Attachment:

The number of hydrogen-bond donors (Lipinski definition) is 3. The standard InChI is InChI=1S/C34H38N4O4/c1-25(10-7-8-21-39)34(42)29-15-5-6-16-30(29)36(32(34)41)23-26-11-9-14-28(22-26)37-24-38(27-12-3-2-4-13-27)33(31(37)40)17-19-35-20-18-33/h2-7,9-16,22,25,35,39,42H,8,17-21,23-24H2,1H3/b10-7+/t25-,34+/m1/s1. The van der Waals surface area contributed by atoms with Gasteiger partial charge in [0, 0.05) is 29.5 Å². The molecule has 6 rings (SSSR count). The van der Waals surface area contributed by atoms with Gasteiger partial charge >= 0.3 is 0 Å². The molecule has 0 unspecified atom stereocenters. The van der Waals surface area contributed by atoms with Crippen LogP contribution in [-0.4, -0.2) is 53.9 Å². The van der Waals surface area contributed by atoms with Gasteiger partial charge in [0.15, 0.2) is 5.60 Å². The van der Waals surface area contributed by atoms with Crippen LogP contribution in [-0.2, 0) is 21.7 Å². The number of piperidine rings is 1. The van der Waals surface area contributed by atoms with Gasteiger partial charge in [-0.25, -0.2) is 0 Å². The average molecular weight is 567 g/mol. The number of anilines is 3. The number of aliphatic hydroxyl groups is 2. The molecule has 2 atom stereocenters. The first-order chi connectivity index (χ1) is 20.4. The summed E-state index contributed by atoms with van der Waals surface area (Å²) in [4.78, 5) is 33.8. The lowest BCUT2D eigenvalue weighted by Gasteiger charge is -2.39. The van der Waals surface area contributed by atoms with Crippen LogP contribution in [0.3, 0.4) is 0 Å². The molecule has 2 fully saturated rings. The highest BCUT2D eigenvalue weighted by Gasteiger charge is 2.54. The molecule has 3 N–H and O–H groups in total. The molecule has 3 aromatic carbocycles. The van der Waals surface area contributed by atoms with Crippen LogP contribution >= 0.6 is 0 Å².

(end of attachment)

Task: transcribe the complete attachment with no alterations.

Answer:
The number of hydrogen-bond donors (Lipinski definition) is 3. The standard InChI is InChI=1S/C34H38N4O4/c1-25(10-7-8-21-39)34(42)29-15-5-6-16-30(29)36(32(34)41)23-26-11-9-14-28(22-26)37-24-38(27-12-3-2-4-13-27)33(31(37)40)17-19-35-20-18-33/h2-7,9-16,22,25,35,39,42H,8,17-21,23-24H2,1H3/b10-7+/t25-,34+/m1/s1. The van der Waals surface area contributed by atoms with Gasteiger partial charge in [0, 0.05) is 29.5 Å². The molecule has 6 rings (SSSR count). The van der Waals surface area contributed by atoms with Gasteiger partial charge >= 0.3 is 0 Å². The molecule has 0 unspecified atom stereocenters. The van der Waals surface area contributed by atoms with Crippen LogP contribution in [-0.4, -0.2) is 53.9 Å². The van der Waals surface area contributed by atoms with Gasteiger partial charge in [0.15, 0.2) is 5.60 Å². The van der Waals surface area contributed by atoms with Crippen LogP contribution in [-0.2, 0) is 21.7 Å². The number of piperidine rings is 1. The van der Waals surface area contributed by atoms with Gasteiger partial charge in [-0.25, -0.2) is 0 Å². The average molecular weight is 567 g/mol. The number of anilines is 3. The number of aliphatic hydroxyl groups is 2. The molecule has 2 atom stereocenters. The first-order chi connectivity index (χ1) is 20.4. The summed E-state index contributed by atoms with van der Waals surface area (Å²) in [4.78, 5) is 33.8. The lowest BCUT2D eigenvalue weighted by Gasteiger charge is -2.39. The van der Waals surface area contributed by atoms with Crippen LogP contribution in [0.3, 0.4) is 0 Å². The molecule has 2 fully saturated rings. The highest BCUT2D eigenvalue weighted by Gasteiger charge is 2.54. The molecule has 3 N–H and O–H groups in total. The molecule has 3 aromatic carbocycles. The van der Waals surface area contributed by atoms with Crippen LogP contribution >= 0.6 is 0 Å².